Stealing the Collection Box
I tore it from its moorings by the door
between the foyer and the last-row pews,
ignoring bleeding thumb and blooming bruise,
all to aid the sick and feed the poor.
I grant the poor stayed poor. I kept some, sure.
Okay, in fact the alms box was a ruse.
A parking meter spilled these coins. Accuse
me, then, of that, of stooping to their lure.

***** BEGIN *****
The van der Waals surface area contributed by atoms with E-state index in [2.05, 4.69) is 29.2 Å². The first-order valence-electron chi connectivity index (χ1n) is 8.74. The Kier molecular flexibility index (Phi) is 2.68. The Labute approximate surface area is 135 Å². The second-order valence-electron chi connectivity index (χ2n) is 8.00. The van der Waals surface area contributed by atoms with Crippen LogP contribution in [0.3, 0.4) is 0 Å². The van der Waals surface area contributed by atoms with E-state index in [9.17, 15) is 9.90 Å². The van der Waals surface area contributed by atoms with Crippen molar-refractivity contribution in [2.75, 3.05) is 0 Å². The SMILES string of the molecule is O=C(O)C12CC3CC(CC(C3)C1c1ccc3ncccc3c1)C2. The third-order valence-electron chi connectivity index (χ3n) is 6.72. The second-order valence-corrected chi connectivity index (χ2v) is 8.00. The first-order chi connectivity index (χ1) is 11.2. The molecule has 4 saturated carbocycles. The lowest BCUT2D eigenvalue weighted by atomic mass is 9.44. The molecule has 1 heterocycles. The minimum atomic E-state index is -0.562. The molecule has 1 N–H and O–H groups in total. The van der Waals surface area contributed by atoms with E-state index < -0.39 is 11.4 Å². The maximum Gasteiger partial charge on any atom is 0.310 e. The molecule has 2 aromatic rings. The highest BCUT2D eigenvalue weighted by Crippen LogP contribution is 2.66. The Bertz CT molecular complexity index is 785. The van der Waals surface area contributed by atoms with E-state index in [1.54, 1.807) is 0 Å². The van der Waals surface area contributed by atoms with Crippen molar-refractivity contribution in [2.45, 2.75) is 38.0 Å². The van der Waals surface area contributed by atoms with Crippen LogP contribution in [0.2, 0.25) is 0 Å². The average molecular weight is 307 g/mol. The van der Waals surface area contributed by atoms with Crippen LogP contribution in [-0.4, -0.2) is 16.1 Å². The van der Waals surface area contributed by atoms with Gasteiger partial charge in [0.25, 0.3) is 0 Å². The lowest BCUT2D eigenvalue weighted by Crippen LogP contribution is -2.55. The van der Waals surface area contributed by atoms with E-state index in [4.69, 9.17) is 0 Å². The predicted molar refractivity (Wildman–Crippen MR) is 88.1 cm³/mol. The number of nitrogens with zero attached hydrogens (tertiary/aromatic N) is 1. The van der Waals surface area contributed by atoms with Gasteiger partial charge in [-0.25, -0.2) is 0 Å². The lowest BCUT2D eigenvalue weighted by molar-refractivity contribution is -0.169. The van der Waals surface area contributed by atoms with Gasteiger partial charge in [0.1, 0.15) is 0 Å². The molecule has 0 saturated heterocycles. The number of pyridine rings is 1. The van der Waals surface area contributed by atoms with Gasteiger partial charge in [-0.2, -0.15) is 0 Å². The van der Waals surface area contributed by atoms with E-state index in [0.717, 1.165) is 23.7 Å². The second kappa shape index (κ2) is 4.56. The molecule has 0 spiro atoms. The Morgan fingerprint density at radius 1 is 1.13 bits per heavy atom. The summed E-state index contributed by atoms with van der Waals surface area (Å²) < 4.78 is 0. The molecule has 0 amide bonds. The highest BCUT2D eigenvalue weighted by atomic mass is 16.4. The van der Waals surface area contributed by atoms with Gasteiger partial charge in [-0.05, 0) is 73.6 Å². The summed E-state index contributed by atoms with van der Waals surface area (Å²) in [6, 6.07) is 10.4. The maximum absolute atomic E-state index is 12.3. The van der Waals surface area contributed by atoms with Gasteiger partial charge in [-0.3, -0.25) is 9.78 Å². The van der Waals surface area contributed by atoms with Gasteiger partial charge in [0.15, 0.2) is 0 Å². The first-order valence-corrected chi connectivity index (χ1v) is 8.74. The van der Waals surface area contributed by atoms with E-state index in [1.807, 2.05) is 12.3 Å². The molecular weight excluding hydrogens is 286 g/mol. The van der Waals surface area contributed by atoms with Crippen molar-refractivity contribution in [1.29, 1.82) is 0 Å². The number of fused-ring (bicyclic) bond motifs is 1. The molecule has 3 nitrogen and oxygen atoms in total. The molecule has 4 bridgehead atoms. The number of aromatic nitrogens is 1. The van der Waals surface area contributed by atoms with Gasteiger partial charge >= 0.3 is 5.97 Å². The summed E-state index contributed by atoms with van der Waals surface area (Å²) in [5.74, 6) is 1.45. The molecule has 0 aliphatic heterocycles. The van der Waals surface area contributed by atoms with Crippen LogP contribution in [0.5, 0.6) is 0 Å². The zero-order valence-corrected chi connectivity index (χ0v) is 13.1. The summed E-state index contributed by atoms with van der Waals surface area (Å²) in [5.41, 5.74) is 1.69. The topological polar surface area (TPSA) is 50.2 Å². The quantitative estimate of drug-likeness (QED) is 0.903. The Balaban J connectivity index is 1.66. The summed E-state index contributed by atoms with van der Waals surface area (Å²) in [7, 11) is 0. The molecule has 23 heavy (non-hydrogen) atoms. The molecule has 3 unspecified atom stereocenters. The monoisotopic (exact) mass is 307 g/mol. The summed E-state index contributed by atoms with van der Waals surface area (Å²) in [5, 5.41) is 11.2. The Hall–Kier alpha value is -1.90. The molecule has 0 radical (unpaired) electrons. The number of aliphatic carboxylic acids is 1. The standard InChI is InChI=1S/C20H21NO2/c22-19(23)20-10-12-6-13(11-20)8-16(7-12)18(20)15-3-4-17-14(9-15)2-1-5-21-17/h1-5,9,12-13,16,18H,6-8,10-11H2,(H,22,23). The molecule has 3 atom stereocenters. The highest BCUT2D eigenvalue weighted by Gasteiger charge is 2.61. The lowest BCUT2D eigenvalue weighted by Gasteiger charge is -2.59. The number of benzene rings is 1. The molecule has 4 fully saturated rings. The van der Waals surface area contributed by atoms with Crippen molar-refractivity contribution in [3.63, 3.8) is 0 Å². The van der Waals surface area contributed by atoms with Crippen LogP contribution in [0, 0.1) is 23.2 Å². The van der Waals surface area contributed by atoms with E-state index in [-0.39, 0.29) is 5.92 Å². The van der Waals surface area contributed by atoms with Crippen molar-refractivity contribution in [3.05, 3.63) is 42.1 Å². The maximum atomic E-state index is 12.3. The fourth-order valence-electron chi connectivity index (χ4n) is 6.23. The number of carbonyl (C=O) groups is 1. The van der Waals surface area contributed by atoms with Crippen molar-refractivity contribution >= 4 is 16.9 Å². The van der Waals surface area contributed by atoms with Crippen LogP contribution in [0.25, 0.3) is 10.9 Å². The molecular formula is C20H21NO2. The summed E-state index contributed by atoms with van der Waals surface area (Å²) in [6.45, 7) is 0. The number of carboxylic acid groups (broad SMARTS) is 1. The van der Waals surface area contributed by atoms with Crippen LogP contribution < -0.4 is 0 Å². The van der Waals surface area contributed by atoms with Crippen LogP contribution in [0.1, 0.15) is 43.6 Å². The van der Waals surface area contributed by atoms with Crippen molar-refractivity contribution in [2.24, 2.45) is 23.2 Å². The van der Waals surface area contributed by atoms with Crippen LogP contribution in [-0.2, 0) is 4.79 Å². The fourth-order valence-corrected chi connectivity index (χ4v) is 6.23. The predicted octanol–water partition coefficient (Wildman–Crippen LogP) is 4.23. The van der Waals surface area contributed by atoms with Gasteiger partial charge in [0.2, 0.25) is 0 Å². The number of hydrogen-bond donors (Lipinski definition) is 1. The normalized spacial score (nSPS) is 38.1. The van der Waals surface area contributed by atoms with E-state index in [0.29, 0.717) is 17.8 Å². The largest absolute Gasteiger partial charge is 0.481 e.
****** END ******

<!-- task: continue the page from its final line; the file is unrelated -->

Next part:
About the bills? To be precise, they’re mine.
All right, there was no meter and no box,
except the postbox I dislodged in rage
from standing in my path. No bully blocks
my way! At most, I think, I owe a fine
for broken bolts. And drinking underage.
Dan Campion has contributed poetry to previous issues of Light and to Able Muse, Blue Unicorn, Ekphrasis, The Evansville Review, Measure, The Midwest Quarterly, The North American Review, Poetry, Rolling Stone, Shenandoah, and Think. He co-edited Walt Whitman: The Measure of His Song, a third edition of which was published in spring 2019 in honor of Whitman’s 200th birthday, May 31.